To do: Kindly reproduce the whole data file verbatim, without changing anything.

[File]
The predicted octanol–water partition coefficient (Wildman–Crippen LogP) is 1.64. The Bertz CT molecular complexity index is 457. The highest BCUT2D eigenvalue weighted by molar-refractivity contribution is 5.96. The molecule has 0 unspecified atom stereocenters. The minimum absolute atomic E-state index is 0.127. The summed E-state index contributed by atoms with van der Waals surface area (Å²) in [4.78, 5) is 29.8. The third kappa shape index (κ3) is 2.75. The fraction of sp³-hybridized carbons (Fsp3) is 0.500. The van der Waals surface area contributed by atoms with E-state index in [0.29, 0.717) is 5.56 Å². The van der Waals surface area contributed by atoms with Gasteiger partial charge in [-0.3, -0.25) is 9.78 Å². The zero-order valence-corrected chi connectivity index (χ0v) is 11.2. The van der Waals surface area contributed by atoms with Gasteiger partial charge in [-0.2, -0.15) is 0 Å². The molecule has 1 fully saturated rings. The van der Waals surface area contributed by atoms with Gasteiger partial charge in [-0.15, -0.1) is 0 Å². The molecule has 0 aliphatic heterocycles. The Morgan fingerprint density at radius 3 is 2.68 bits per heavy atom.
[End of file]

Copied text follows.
The predicted octanol–water partition coefficient (Wildman–Crippen LogP) is 1.64. The Bertz CT molecular complexity index is 457. The highest BCUT2D eigenvalue weighted by molar-refractivity contribution is 5.96. The molecule has 0 unspecified atom stereocenters. The minimum absolute atomic E-state index is 0.127. The summed E-state index contributed by atoms with van der Waals surface area (Å²) in [4.78, 5) is 29.8. The third kappa shape index (κ3) is 2.75. The fraction of sp³-hybridized carbons (Fsp3) is 0.500. The van der Waals surface area contributed by atoms with E-state index in [0.29, 0.717) is 5.56 Å². The van der Waals surface area contributed by atoms with Gasteiger partial charge in [-0.3, -0.25) is 9.78 Å². The zero-order valence-corrected chi connectivity index (χ0v) is 11.2. The van der Waals surface area contributed by atoms with Gasteiger partial charge in [-0.2, -0.15) is 0 Å². The molecule has 1 fully saturated rings. The van der Waals surface area contributed by atoms with Gasteiger partial charge in [-0.15, -0.1) is 0 Å². The molecule has 0 aliphatic heterocycles. The Morgan fingerprint density at radius 3 is 2.68 bits per heavy atom.